The RACGP supports the reduction of administrative formalities for foreign doctors
The Royal Australian College of General Practitioners (RACGP) has reiterated its support for cutting red tape preventing more internationally qualified GPs from working in Australia.
This follows comments by NSW Health Minister Brad Hazzard today calling on the federal government and the college to work together to remove barriers that had been ‘inadvertently’ placed on the way foreign doctors gain accreditation to work in Australia.
President RACGP Deputy. Professor Karen Price said the RACGP is 100% committed to easing the burden on international medical graduates.
“There has never been a more important time to cut the red tape that keeps international medical graduates from working in Australia,” she said.
“We urgently need more GPs in the field at the moment and the delay is not with the RACGP – we are just applying the standards that apply to international medical graduates. As our rural chairman, Dr Michael Clements, said this morning, we reject any claims that standards should be relaxed or lower expectations placed on the quality of doctors coming to work in Australia. However, we support doing more to help international medical graduates meet these standards.
“The RACGP is also once again urging the Federal Department of Health to streamline processes for international medical graduates, including measures such as speeding up the visa application process, so that we can get more doctors GPs working in communities where they are badly needed without delay.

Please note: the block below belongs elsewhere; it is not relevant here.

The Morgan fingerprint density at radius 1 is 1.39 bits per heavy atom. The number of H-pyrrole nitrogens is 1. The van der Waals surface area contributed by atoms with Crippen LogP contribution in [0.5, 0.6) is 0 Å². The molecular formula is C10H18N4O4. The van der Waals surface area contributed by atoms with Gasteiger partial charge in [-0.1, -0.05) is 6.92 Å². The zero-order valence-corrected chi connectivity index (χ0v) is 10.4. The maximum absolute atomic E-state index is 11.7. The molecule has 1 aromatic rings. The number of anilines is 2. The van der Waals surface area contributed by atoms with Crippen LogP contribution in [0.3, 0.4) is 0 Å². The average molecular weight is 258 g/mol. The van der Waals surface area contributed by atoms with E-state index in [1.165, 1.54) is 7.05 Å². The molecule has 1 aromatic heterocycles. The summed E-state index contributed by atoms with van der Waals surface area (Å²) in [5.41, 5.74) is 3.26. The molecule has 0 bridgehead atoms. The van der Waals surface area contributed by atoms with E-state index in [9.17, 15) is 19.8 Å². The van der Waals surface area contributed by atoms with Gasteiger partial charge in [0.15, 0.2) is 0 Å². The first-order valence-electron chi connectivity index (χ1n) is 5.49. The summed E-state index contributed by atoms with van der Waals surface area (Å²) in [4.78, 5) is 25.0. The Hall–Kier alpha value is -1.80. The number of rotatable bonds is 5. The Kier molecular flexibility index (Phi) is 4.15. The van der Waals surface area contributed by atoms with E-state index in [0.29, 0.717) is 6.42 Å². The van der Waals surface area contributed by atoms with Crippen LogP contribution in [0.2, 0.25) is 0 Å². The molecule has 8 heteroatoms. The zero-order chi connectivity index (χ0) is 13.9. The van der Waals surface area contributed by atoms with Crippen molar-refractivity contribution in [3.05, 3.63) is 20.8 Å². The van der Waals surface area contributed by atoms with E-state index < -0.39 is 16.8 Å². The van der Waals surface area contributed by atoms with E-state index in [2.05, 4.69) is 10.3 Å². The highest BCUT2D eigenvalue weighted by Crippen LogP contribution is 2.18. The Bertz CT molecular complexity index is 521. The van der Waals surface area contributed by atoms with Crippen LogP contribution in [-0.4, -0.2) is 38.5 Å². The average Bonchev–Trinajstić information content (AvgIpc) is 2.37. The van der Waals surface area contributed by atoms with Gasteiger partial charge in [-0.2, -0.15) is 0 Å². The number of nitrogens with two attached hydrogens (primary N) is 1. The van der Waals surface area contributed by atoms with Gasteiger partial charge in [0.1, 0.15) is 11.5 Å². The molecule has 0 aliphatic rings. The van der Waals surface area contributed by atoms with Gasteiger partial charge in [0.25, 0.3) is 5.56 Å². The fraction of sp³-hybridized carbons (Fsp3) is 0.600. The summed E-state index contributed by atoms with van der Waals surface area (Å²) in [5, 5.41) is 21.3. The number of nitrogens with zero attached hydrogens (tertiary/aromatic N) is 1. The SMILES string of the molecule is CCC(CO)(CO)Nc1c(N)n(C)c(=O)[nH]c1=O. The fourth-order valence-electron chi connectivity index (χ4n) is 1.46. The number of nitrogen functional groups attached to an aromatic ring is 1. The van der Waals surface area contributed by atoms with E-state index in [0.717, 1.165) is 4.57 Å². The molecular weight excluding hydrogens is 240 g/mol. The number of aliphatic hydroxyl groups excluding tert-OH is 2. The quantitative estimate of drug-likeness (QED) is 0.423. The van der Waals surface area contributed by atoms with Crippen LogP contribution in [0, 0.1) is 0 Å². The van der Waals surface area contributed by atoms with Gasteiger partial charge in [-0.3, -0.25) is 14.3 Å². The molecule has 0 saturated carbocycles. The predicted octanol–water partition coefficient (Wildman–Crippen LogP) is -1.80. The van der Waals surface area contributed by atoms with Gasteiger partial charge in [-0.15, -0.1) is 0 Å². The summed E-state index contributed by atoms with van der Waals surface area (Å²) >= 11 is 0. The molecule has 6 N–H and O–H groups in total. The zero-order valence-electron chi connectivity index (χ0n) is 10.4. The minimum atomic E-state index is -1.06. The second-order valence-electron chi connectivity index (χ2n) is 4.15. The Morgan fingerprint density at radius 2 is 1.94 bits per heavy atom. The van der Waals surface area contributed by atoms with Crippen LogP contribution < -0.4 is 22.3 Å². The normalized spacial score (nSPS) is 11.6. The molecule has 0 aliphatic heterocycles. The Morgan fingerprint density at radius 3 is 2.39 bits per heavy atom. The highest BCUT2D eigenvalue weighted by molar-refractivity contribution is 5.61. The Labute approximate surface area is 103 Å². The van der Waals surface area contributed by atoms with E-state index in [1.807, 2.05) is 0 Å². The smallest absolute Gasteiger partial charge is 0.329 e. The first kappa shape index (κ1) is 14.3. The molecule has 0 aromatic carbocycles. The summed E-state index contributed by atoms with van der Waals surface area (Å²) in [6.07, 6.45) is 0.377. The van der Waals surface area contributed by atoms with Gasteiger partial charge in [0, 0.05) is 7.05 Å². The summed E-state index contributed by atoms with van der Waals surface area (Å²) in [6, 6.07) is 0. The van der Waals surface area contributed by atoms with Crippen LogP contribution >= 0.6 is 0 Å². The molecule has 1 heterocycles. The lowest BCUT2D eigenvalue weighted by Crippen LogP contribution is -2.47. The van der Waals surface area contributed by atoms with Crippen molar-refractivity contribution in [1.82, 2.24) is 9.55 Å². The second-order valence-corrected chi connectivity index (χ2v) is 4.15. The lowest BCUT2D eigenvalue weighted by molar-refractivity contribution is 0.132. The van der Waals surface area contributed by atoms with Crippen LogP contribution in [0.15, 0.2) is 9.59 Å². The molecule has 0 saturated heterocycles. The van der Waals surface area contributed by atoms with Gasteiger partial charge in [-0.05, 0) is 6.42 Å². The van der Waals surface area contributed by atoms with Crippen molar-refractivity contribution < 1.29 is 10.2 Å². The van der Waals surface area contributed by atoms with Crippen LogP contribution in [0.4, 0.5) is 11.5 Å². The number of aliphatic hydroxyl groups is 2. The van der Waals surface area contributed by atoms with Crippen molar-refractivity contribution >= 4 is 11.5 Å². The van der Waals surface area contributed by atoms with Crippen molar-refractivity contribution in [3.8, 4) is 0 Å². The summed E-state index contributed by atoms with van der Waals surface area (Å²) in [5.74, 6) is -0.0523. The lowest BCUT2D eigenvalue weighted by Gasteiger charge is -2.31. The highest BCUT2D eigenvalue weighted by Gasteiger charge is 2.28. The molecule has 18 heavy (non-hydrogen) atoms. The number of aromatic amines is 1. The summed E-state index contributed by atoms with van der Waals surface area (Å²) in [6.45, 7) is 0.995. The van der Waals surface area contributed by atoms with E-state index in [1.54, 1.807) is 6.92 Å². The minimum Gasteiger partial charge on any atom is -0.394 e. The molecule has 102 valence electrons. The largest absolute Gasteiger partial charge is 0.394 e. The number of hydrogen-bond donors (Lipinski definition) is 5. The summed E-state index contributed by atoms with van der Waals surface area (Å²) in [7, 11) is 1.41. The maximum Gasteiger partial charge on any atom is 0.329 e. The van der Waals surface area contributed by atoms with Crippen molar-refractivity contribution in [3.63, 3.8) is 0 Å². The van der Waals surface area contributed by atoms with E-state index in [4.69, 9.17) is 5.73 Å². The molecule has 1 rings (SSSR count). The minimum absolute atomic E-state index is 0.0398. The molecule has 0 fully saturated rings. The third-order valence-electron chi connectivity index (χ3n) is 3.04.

“International medical graduates from around the world are an essential piece of the puzzle in solving GP workforce challenges. Throughout the pandemic in 2020 and 2021, border closures limited the number of doctors who could arrive in Australia, and that of course adds to a much longer-term problem that Health Minister Mark Butler accurately described as “terrifying” not having enough. future doctors opting for a career in general medicine.
“The RACGP has long advocated for measures to make it easier for international medical graduates to work in Australia. In late 2020, for example, we welcomed overseas-trained GPs whose visa applications were fast-tracked as part of Australia’s COVID-19 recovery efforts. It was an emergency measure and the government must go much further in a more sustainable and long-term strategy.
RACGP rural chair Dr Michael Clements said rural, regional and remote areas are crying out for more GPs.
“Communities outside major cities are disproportionately dependent on international medical graduates, so enabling more of them to work in Australia without unreasonable delay must be a priority,” he said.
“Many communities, especially in remote, rural and regional areas, are crying out for more GPs. A few weeks ago it was reported that a clinic in Brighton, a town north of Hobart, had closed, leaving thousands of people without access to a nearby GP. Meanwhile, in South Australia, the state government has announced an offer of up to $750,000 for an experienced GP to work in the Lameroo-Pinnaroo district.
“Ask many GPs and practice managers, especially outside the big cities, and they will tell you how difficult it can be to bring in a GP from abroad and set them up to start help patients. It can take up to two years and this tedious process leaves many practices desperately short of GPs with nowhere to go.
“Let’s ease bureaucratic headaches and provide more support for international medical graduates so that more communities can bring in GPs from abroad without delay. No patient should be left behind, everyone deserves access to high quality general medical care.
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